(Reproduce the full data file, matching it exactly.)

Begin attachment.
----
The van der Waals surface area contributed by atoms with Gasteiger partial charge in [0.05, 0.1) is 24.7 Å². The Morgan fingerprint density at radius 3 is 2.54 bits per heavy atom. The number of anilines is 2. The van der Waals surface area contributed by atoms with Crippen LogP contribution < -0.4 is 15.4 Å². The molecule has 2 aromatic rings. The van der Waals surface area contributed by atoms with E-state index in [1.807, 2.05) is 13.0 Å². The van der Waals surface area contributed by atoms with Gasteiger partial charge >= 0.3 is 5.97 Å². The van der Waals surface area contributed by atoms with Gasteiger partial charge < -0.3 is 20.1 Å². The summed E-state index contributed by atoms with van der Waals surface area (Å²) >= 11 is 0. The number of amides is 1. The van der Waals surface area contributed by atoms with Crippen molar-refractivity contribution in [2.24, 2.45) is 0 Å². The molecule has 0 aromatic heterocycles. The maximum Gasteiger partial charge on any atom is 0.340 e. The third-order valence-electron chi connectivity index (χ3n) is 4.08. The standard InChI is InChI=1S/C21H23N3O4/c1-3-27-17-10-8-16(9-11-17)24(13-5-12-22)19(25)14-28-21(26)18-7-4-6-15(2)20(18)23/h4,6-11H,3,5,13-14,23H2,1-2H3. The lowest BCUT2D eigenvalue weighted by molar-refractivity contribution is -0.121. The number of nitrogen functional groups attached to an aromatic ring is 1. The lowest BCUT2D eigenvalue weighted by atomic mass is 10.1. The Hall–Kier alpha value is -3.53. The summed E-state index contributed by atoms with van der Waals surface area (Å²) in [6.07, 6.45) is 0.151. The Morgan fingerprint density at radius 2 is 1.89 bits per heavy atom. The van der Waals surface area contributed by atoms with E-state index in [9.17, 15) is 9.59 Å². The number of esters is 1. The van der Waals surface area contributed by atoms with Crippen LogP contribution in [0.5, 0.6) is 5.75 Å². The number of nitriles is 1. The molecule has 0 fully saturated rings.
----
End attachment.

The van der Waals surface area contributed by atoms with Gasteiger partial charge in [0.05, 0.1) is 24.7 Å². The Morgan fingerprint density at radius 3 is 2.54 bits per heavy atom. The number of anilines is 2. The van der Waals surface area contributed by atoms with Crippen LogP contribution < -0.4 is 15.4 Å². The molecule has 2 aromatic rings. The van der Waals surface area contributed by atoms with E-state index in [1.807, 2.05) is 13.0 Å². The van der Waals surface area contributed by atoms with Gasteiger partial charge >= 0.3 is 5.97 Å². The van der Waals surface area contributed by atoms with Gasteiger partial charge < -0.3 is 20.1 Å². The summed E-state index contributed by atoms with van der Waals surface area (Å²) >= 11 is 0. The number of amides is 1. The van der Waals surface area contributed by atoms with Crippen molar-refractivity contribution in [2.24, 2.45) is 0 Å². The molecule has 0 aromatic heterocycles. The maximum Gasteiger partial charge on any atom is 0.340 e. The third-order valence-electron chi connectivity index (χ3n) is 4.08. The standard InChI is InChI=1S/C21H23N3O4/c1-3-27-17-10-8-16(9-11-17)24(13-5-12-22)19(25)14-28-21(26)18-7-4-6-15(2)20(18)23/h4,6-11H,3,5,13-14,23H2,1-2H3. The lowest BCUT2D eigenvalue weighted by molar-refractivity contribution is -0.121. The number of nitrogen functional groups attached to an aromatic ring is 1. The lowest BCUT2D eigenvalue weighted by atomic mass is 10.1. The Hall–Kier alpha value is -3.53. The summed E-state index contributed by atoms with van der Waals surface area (Å²) in [6.07, 6.45) is 0.151. The Morgan fingerprint density at radius 2 is 1.89 bits per heavy atom. The van der Waals surface area contributed by atoms with E-state index in [9.17, 15) is 9.59 Å². The number of esters is 1. The van der Waals surface area contributed by atoms with Crippen LogP contribution in [0.5, 0.6) is 5.75 Å². The number of nitriles is 1. The molecule has 0 fully saturated rings.